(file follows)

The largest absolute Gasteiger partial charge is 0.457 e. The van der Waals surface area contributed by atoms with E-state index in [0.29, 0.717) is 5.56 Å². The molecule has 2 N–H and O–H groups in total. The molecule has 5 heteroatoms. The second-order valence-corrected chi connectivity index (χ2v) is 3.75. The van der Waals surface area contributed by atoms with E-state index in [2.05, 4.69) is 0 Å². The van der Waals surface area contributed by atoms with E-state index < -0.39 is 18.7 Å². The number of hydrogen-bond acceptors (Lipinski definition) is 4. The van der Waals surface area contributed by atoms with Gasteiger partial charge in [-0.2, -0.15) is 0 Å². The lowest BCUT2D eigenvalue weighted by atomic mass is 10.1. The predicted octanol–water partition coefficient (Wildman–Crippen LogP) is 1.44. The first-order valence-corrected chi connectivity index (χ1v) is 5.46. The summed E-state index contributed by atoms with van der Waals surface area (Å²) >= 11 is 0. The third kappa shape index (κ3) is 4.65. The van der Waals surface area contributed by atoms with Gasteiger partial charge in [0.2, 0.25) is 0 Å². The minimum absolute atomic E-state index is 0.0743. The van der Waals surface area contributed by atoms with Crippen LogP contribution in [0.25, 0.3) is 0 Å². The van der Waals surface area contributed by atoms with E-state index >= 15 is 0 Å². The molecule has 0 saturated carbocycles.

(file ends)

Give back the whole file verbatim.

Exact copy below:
The largest absolute Gasteiger partial charge is 0.457 e. The van der Waals surface area contributed by atoms with E-state index in [0.29, 0.717) is 5.56 Å². The molecule has 2 N–H and O–H groups in total. The molecule has 5 heteroatoms. The second-order valence-corrected chi connectivity index (χ2v) is 3.75. The van der Waals surface area contributed by atoms with E-state index in [2.05, 4.69) is 0 Å². The van der Waals surface area contributed by atoms with E-state index < -0.39 is 18.7 Å². The number of hydrogen-bond acceptors (Lipinski definition) is 4. The van der Waals surface area contributed by atoms with Gasteiger partial charge in [-0.2, -0.15) is 0 Å². The lowest BCUT2D eigenvalue weighted by atomic mass is 10.1. The predicted octanol–water partition coefficient (Wildman–Crippen LogP) is 1.44. The first-order valence-corrected chi connectivity index (χ1v) is 5.46. The summed E-state index contributed by atoms with van der Waals surface area (Å²) >= 11 is 0. The third kappa shape index (κ3) is 4.65. The van der Waals surface area contributed by atoms with Gasteiger partial charge in [0.2, 0.25) is 0 Å². The minimum absolute atomic E-state index is 0.0743. The van der Waals surface area contributed by atoms with Crippen LogP contribution in [0.25, 0.3) is 0 Å². The van der Waals surface area contributed by atoms with E-state index >= 15 is 0 Å². The molecule has 0 saturated carbocycles.